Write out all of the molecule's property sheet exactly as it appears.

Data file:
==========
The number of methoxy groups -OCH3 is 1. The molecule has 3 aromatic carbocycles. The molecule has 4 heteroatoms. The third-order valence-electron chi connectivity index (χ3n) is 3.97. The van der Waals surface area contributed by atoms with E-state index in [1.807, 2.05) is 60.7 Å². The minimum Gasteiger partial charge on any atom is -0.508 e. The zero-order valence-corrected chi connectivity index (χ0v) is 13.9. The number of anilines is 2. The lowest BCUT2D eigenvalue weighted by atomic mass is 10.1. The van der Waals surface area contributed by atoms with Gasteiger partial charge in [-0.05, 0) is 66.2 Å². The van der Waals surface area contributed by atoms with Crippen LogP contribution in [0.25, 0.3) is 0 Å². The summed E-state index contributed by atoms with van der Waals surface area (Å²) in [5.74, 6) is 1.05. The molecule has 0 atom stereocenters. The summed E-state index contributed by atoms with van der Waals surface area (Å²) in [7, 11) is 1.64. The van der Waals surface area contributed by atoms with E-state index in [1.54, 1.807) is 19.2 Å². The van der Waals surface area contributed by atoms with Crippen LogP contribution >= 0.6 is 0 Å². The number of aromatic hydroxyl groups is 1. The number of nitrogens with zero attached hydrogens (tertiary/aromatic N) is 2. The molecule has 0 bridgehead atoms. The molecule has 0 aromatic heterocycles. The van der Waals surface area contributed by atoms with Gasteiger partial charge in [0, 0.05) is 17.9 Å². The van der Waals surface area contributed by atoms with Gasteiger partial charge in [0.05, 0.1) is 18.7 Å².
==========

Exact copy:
The number of methoxy groups -OCH3 is 1. The molecule has 3 aromatic carbocycles. The molecule has 4 heteroatoms. The third-order valence-electron chi connectivity index (χ3n) is 3.97. The van der Waals surface area contributed by atoms with E-state index in [1.807, 2.05) is 60.7 Å². The minimum Gasteiger partial charge on any atom is -0.508 e. The zero-order valence-corrected chi connectivity index (χ0v) is 13.9. The number of anilines is 2. The lowest BCUT2D eigenvalue weighted by atomic mass is 10.1. The van der Waals surface area contributed by atoms with Gasteiger partial charge in [-0.05, 0) is 66.2 Å². The van der Waals surface area contributed by atoms with Crippen LogP contribution in [0.25, 0.3) is 0 Å². The summed E-state index contributed by atoms with van der Waals surface area (Å²) in [5.74, 6) is 1.05. The molecule has 0 atom stereocenters. The summed E-state index contributed by atoms with van der Waals surface area (Å²) in [7, 11) is 1.64. The van der Waals surface area contributed by atoms with E-state index in [1.54, 1.807) is 19.2 Å². The van der Waals surface area contributed by atoms with Crippen LogP contribution >= 0.6 is 0 Å². The number of aromatic hydroxyl groups is 1. The number of nitrogens with zero attached hydrogens (tertiary/aromatic N) is 2. The molecule has 0 bridgehead atoms. The molecule has 0 aromatic heterocycles. The van der Waals surface area contributed by atoms with Gasteiger partial charge in [0, 0.05) is 17.9 Å². The van der Waals surface area contributed by atoms with Gasteiger partial charge in [0.05, 0.1) is 18.7 Å².